Habitat fragmentation, introduction of exotic species, and management of exploitable systems tend to decrease species richness and heterogeneity. The alteration of land use pattern results in fragmentation of habitats, ecosystems and landscapes in most parts of the world. Different studies show that all our natural old forests have become critically fragmented to the point where they are considered unlikely to maintain rich level of biodiversity, nor support viable populations of natural and native species of flora and fauna. Encroachment, clear felling, illegal logging, lopping, shifting cultivation, zhum cultivation, urbanization, industrialization, agroforestation, land use change and agricultural expansions are the major causes of forest fragmentations.
Abundant species has become occasional, occasional become rare, rare become very rare and very rare become extinct. Once upon a time, Sal forests of Bangladesh were sweet home of beautiful Capped Langur (“Sonamukhi Bandor” in local language). It lives in group and the home ranges are large. The Capped Langur group wakes with the dawn, but they remain in their sleeping trees until the sun has fully risen. They need undisturbed and continuous natural habitats to live. Now it is threatened by habitat loss and fragmentation, and has become an IUCN- red listed species.
Large-scale habitat fragmentation and decimation of prey populations are the major long-term threats to the existence of the Royal Bengal Tiger population in the Sundarbans. Less than a hundred years ago, tigers prowled all across the Indian sub-continent. But increasing habitat loss and fragmentation have contracted the tiger's former range. Tigers need large territories for roaming and preying.
The Population Viability Analysis (PVA) predicts a 95% decline in the population of Western Hoolock Gibbons in Bangladesh over the next two decades based on the current effects of human impacts and habitat fragmentations. Asian Elephant once roamed across Sylhet to Chittagong Hill Tract. Now it is the largest critically endangered terrestrial animal in Bangladesh. The major causes of the decline in the wild elephant population in Bangladesh are habitat fragmentation and destruction, expansion of agriculture and human settlement.
There has been rampant habitat loss of Marbled and Fishing Cat throughout the Sal forests over the past 20 years. They are secretive, elusive and arboreal in nature, relying on the treetop canopy for both shelter and food. Marbled Cat prefers to prey squirrels, fruit bat, mice and rats living on tree canopy. These cats are also intolerant of other human disturbances and abandon a forest that is even moderately disturbed. Fragmentation of forest throughout Southeast Asia is occurring at an alarming rate to the peril of biodiversity.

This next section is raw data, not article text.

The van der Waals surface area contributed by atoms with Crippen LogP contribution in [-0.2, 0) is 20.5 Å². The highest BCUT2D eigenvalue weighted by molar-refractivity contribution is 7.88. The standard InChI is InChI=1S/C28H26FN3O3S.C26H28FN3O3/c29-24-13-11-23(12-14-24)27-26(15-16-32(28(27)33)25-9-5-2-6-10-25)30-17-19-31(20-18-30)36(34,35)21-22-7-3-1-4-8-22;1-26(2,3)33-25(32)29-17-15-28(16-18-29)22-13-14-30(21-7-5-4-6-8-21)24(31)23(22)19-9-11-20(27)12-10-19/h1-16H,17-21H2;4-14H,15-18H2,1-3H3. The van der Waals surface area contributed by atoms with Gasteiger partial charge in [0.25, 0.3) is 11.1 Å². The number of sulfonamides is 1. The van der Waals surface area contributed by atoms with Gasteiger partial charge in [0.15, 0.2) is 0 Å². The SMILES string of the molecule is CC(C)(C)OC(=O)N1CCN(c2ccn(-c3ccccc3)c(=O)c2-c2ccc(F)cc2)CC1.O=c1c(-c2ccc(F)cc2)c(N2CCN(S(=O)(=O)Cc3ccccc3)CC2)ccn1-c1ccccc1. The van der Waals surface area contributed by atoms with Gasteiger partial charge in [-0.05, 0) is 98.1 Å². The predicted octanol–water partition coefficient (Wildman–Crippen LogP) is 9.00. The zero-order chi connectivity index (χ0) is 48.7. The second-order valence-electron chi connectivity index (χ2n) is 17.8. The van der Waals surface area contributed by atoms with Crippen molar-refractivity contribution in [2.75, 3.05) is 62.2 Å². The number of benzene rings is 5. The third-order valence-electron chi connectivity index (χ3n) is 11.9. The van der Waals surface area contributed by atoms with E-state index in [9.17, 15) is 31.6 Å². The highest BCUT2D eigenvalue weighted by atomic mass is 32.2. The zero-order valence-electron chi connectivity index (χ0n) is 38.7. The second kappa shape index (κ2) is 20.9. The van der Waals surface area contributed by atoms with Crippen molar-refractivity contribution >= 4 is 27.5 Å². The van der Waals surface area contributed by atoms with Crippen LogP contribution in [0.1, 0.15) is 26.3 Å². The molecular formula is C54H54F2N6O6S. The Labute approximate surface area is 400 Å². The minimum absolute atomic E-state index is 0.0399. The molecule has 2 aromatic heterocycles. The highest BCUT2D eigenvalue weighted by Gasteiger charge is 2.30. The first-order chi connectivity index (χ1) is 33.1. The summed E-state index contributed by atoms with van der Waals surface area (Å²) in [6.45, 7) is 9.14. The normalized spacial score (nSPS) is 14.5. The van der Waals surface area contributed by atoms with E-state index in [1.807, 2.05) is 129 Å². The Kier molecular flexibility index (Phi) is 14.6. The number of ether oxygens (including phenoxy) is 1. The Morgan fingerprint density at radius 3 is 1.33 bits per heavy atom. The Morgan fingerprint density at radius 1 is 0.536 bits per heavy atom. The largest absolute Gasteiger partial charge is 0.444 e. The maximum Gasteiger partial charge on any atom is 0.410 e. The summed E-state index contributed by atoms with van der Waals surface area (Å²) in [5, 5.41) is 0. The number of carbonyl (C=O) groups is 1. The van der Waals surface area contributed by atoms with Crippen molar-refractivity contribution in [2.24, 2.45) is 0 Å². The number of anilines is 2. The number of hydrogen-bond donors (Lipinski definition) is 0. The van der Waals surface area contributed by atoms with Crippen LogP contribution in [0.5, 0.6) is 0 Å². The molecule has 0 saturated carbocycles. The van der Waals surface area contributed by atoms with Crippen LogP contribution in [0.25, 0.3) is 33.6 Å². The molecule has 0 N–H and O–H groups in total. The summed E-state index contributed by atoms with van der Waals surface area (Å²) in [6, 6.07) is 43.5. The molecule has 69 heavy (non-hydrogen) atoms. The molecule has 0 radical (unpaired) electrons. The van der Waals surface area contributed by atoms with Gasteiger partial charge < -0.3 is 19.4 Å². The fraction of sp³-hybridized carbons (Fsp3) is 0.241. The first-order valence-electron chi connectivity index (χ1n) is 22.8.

The core of 'The Convention on Biological Diversity (CBD)' is the promotion of an integrated approach to natural resource management on large landscapes and to biodiversity conservation through enhancing wildlife habitat and reducing habitat fragmentation. In this context, the writer likes to propose an integrated approach which will include: a) introducing biological corridors; b) maintaining buffer zones in between core and peripheral zones; c) preventing fragmentation of land blocks and ecosystems; d) developing restoration programme in conjunction with local communities; e) involving indigenous peoples and traditional communities in conservation programme; f) strengthening forest monitoring, research and development, education, and capacity building to maintain a “cradle” of biodiversity within the core areas of each protected forests; g) halting the continued introduction of alien invasive species; h) gap filling by rare tree species; i) aforestation and reforestation by native and natural species; j) facilitating natural regeneration in degraded forests; k) leaving denuded forest lands as untouched for 20 years to promote natural succession of forests; l) stopping further clear felling and illegal logging; m) protecting natural regenerations (seedling, sapling and juvenile trees) from cutting; n) introducing pioneer and early successional species in the degraded forests; o) taking effective actions against the encroachers and land grabbers; p) establishing gene banks to conserve the gene pool of endangered species; and p) bringing endangered animals in captivity for breeding.
Dr. Md. Mizanur Rahman is a biodiversity specialist, NDC, Jhalakathi Collectorate.
E-mail: mizan_peroj @yahoo.com